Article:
Roots: Cellular Sleuthing II

Using DNA to fish in the genetic pool.

Written by Paul Jones

Posted November 9, 2017

So! You’ve finally ordered a DNA test from a reputable organization.

You’ve swabbed your cheeks or deposited saliva in a tube, sent the collection kit to the lab, and then waited, and waited.

At long last you get an email message that your results are ready for online inspection. As you’re not an orphan and know full well where all your grandparents come from, you skip the cocktail-party fodder provided in the ethnicity estimates.

Instead you click on the link to your DNA matches. You have no prior expectations, no specific lost cousin you’re looking for. You’re not planning to test a genealogical hypothesis. You’ll just follow the leads where they take you.

Well, it’s probably not the epiphany you were hoping for.

You cast your eyes down a list of unfamiliar people, many identified only by strange online handles. Each has a jargon-y estimated relationship to you such as “2nd to 4th cousin.”

There may be mysterious statistics expressed in segments, percentages and/or “centiMorgans” (abbreviated “cM”).

Is that all there is?

You wouldn’t be the first person to throw up your hands at this point and decide that DNA is not for you. Since you had no clear objective in testing, there’s no obvious next step. So let’s focus your work. We’ll systematically look for a match that’s in some way unexpected.

For example, my friend Hazel recently told me that she’d done her DNA and was amazed to see her friend Lois listed among her close genetic relatives. In fact Hazel’s surprise bordered on out-and-out skepticism.

To me, by contrast, it sounded like a story that had to be pursued. My friend Linda just discovered two men who are comparatively close genetic matches not only to herself, but also to her mother and several other relatives. After a painstaking analysis, it seems likely that there was an illegitimacy in Linda’s maternal grandfather’s extended family. That’s an unexpected development!

Already in these two straightforward examples, we touch upon a number of basic principles:

  • DNA does not lie, although it may prevaricate. A finding of close genetic relatedness is not something that can be dismissed as nonsense.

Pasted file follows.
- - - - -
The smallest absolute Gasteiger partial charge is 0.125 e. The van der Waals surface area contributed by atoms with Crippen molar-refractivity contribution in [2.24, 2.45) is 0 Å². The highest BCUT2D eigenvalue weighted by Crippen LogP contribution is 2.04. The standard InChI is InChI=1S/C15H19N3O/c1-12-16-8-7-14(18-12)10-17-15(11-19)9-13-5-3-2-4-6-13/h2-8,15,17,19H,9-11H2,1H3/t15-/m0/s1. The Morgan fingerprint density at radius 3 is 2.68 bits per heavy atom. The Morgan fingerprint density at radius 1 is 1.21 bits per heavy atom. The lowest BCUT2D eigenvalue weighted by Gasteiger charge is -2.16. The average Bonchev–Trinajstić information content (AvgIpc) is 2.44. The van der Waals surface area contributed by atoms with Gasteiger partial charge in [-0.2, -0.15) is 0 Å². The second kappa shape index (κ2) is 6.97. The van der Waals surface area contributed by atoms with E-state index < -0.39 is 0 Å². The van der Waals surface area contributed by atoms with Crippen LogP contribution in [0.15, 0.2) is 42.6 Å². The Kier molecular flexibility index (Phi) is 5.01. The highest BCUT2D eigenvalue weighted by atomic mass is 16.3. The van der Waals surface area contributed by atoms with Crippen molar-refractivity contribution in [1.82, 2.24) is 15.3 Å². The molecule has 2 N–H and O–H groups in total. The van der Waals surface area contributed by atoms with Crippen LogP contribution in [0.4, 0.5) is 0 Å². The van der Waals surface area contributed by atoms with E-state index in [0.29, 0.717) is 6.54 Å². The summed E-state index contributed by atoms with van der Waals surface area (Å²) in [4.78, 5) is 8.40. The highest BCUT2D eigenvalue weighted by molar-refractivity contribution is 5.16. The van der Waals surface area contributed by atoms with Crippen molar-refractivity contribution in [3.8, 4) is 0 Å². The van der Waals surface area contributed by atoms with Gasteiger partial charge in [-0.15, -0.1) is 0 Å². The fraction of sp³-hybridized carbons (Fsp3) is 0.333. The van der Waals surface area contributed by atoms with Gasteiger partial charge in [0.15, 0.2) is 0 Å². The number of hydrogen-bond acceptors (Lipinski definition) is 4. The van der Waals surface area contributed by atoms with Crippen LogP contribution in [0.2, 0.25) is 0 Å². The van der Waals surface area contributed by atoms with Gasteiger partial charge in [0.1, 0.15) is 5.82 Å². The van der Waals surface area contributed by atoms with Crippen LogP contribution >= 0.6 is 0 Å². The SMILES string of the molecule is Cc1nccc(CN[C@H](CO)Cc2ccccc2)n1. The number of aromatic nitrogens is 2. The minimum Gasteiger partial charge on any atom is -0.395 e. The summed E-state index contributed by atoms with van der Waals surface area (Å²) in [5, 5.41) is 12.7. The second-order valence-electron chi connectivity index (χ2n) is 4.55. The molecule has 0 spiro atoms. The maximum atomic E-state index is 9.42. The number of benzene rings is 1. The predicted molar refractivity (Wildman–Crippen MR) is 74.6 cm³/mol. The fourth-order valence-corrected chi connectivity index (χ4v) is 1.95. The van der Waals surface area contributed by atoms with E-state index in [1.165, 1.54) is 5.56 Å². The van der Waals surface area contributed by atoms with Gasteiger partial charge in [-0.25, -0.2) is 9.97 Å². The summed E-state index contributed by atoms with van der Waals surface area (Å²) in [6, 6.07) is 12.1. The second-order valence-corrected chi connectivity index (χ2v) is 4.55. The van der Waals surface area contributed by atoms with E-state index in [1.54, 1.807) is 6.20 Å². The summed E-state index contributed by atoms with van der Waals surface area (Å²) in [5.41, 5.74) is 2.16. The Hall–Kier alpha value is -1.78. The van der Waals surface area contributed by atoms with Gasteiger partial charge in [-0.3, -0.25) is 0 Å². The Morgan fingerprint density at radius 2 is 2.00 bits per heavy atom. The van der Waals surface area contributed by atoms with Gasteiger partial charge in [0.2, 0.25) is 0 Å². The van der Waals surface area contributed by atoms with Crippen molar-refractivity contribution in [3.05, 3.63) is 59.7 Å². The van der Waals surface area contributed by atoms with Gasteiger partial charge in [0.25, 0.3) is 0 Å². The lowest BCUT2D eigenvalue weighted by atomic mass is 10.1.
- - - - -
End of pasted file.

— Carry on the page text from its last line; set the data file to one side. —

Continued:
• DNA does not observe social decorum. If you don’t want to learn about illegitimacies and other skeletons in the family closet, don’t get tested.
  • Start with your close matches, especially those estimated to be second cousins or closer. What meaningful stories could you derive for, say, a fifth cousin?
  • Contact matches who are of interest to you. All the testing companies allow this through secure, private messaging.
  • It’s an unexpected bonus if you actually see among your matches the name of someone you recognize, as in Hazel’s case. More likely you’ll have to look for clues in your matches’ family trees or their lists of ancestral surnames and locations.
  • Make sure you test surviving members of earlier generations (such as Linda’s mother) ASAP. They won’t be here forever.
  • Testing other family members can help narrow your search.
  • Don’t take too literally the estimated relationships attributed to your matches by the testing company. There can be several relationships that yield the same DNA finding.

Once you’ve mastered the basics, you can begin to explore the exciting analytic tools available from the testing companies and third-party organizations like GEDmatch — such as phasing, chromosome browsing, mapping & painting, DNA circles, triangulation, and on and on.

If you keep at it, you’ll continue to make interesting discoveries. Linda, for example, recently verified a previously unknown connection to the Scottish poet and folklorist, William Montgomerie. Was he discussing DNA perhaps in this couplet?

“The life of light it seems,
And all things burn wuth it, as with a flame.”

Paul Jones, a former publisher, is a writer, a consultant, and an avid genealogist. Note: Some names have been changed to protect the privacy of those who have generously shared their stories.

This article originally appeared in the December 2017-January 2018 issue of Canada's History.

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